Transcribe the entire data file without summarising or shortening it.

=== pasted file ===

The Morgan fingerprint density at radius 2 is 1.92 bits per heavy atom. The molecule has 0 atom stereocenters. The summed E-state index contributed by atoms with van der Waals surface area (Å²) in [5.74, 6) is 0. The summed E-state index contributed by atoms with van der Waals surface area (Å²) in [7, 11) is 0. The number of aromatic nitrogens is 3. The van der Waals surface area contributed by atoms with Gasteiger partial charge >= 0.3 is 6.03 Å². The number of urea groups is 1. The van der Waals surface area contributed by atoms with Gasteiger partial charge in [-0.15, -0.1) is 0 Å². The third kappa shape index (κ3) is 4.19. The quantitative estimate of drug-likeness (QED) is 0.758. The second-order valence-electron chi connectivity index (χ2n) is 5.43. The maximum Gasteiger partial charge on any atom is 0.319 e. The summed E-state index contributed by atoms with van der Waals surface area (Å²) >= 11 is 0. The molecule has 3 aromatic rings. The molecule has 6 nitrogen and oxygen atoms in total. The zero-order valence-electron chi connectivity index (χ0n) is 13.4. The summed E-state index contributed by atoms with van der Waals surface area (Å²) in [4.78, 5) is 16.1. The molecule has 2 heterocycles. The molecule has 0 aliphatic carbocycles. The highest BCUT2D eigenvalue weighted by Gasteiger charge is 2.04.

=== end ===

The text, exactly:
The Morgan fingerprint density at radius 2 is 1.92 bits per heavy atom. The molecule has 0 atom stereocenters. The summed E-state index contributed by atoms with van der Waals surface area (Å²) in [5.74, 6) is 0. The summed E-state index contributed by atoms with van der Waals surface area (Å²) in [7, 11) is 0. The number of aromatic nitrogens is 3. The van der Waals surface area contributed by atoms with Gasteiger partial charge >= 0.3 is 6.03 Å². The number of urea groups is 1. The van der Waals surface area contributed by atoms with Gasteiger partial charge in [-0.15, -0.1) is 0 Å². The third kappa shape index (κ3) is 4.19. The quantitative estimate of drug-likeness (QED) is 0.758. The second-order valence-electron chi connectivity index (χ2n) is 5.43. The maximum Gasteiger partial charge on any atom is 0.319 e. The summed E-state index contributed by atoms with van der Waals surface area (Å²) >= 11 is 0. The molecule has 3 aromatic rings. The molecule has 6 nitrogen and oxygen atoms in total. The zero-order valence-electron chi connectivity index (χ0n) is 13.4. The summed E-state index contributed by atoms with van der Waals surface area (Å²) in [4.78, 5) is 16.1. The molecule has 2 heterocycles. The molecule has 0 aliphatic carbocycles. The highest BCUT2D eigenvalue weighted by Gasteiger charge is 2.04.